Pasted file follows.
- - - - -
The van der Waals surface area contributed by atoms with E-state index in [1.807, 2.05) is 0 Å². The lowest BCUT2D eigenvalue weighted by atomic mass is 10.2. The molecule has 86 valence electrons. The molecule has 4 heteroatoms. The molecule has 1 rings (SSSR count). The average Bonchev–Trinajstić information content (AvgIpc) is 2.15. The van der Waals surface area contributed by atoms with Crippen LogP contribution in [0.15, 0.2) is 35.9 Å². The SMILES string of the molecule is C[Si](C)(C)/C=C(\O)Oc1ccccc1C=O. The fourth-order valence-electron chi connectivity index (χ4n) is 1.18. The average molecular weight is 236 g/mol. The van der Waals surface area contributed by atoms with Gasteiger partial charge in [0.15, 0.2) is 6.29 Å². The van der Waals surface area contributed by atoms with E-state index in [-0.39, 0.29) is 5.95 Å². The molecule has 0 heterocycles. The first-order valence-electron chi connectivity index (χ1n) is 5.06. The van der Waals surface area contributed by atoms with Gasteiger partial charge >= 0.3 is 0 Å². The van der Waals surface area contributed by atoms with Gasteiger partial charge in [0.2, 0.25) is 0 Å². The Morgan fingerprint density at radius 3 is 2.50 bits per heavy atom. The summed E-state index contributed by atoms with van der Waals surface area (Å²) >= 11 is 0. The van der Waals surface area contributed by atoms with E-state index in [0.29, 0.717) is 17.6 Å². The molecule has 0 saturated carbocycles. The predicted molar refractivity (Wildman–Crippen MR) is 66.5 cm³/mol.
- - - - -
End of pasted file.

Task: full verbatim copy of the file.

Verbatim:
The van der Waals surface area contributed by atoms with E-state index in [1.807, 2.05) is 0 Å². The lowest BCUT2D eigenvalue weighted by atomic mass is 10.2. The molecule has 86 valence electrons. The molecule has 4 heteroatoms. The molecule has 1 rings (SSSR count). The average Bonchev–Trinajstić information content (AvgIpc) is 2.15. The van der Waals surface area contributed by atoms with Crippen LogP contribution in [0.15, 0.2) is 35.9 Å². The SMILES string of the molecule is C[Si](C)(C)/C=C(\O)Oc1ccccc1C=O. The fourth-order valence-electron chi connectivity index (χ4n) is 1.18. The average molecular weight is 236 g/mol. The van der Waals surface area contributed by atoms with Gasteiger partial charge in [0.15, 0.2) is 6.29 Å². The van der Waals surface area contributed by atoms with E-state index in [-0.39, 0.29) is 5.95 Å². The molecule has 0 heterocycles. The first-order valence-electron chi connectivity index (χ1n) is 5.06. The van der Waals surface area contributed by atoms with Gasteiger partial charge >= 0.3 is 0 Å². The van der Waals surface area contributed by atoms with Gasteiger partial charge in [0.2, 0.25) is 0 Å². The Morgan fingerprint density at radius 3 is 2.50 bits per heavy atom. The summed E-state index contributed by atoms with van der Waals surface area (Å²) >= 11 is 0. The van der Waals surface area contributed by atoms with E-state index in [0.29, 0.717) is 17.6 Å². The molecule has 0 saturated carbocycles. The predicted molar refractivity (Wildman–Crippen MR) is 66.5 cm³/mol.